I KNOW THE MOMENT WHEN ALL THOSE irreverent, out-there dot-com ads went too far for me. It was a radio ad for Drugstore.com, with an actor relating a supposedly heartwarming, humorously over-the-top memory of shopping in the real world. Behind him played some strangely familiar drippy music, sarcastically overdoing the warmth. Suddenly I realized where I had heard the music before: in an award-winning public issues TV spot that I myself had done about a decade earlier. Which, I assure you, was not supposed to be funny.

Okay, in my own defense I hadn’t been that crazy about the music in the first place, and when we recut the spot for a new campaign a year later, I was the one who pushed for a new, less flowery track. (No, really. Fine, believe what you want.) But it’s funny to find myself on the wrong side of history here—I’ve spent years trying (and occasionally even succeeding) to sell funny, witty, zany work. And suddenly I’m the sincere old schoolmarm some bunch of kooky dot-com punks is making fun of.

It’s no accident that right around this epiphany of mine, two things happened in the broader culture: Super Bowl XXXLQVC or whatever it was, which marked the official backlash against wacky dot-com ads, and a mini-revival for the late, half-forgotten comedian Andy Kaufman. What the collective unconscious was trying to tell us was, yes, waaaay-out-there can be brilliant for a moment, as Kaufman was, but it has no longevity. Once you’ve read The Great Gatsby to an audience, exhibited a bisected cow as art, and made a dot-com commercial about how you wasted $2 million making a dot-com commercial about two old men and a monkey—more to the point, once everyone’s done it—there’s nowhere left to go. Except, that is, back to the hard, unhip work of doing your job well, the traditional way.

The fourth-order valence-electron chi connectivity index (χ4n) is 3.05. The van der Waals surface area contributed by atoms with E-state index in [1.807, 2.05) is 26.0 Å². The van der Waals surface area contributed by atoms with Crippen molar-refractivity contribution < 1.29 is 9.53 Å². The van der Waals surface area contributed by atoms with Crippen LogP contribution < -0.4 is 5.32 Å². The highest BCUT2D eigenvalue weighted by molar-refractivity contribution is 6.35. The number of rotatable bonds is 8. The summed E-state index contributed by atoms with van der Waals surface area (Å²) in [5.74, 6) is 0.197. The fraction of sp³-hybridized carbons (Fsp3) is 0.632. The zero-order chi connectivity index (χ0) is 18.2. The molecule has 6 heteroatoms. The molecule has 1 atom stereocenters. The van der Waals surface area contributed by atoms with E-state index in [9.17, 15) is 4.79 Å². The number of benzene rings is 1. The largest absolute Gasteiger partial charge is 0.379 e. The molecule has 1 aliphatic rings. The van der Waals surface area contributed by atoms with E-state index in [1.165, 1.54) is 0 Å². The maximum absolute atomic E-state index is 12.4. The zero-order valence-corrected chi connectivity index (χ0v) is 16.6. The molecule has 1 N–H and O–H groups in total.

Hacks will no doubt take the backlash against dot-com wackiness as an excuse to go back to earnest talking heads and smarm-and-fuzzy—but hacks would be hacks regardless. The real lesson of the dot-com ad boom and bust is that out-there humor is now officially among our legitimate tools— advertising finally recognizes that we live in a post-Letterman world. But it’s also that being genuinely funny is a lot harder than just being bizarre... as Bob Hope told Jerry Colonna, and could have told Andy Kaufman.


Go to Home For Strays

ADDENDUM: You know who did funny, seriously funny, ads? Bob and Ray. There’s a new collection of their work with ads both real, like the famous ones for Piels beer, and fake, like “Mushies, the cereal that gets soggy even without milk,” at www.bobandray.com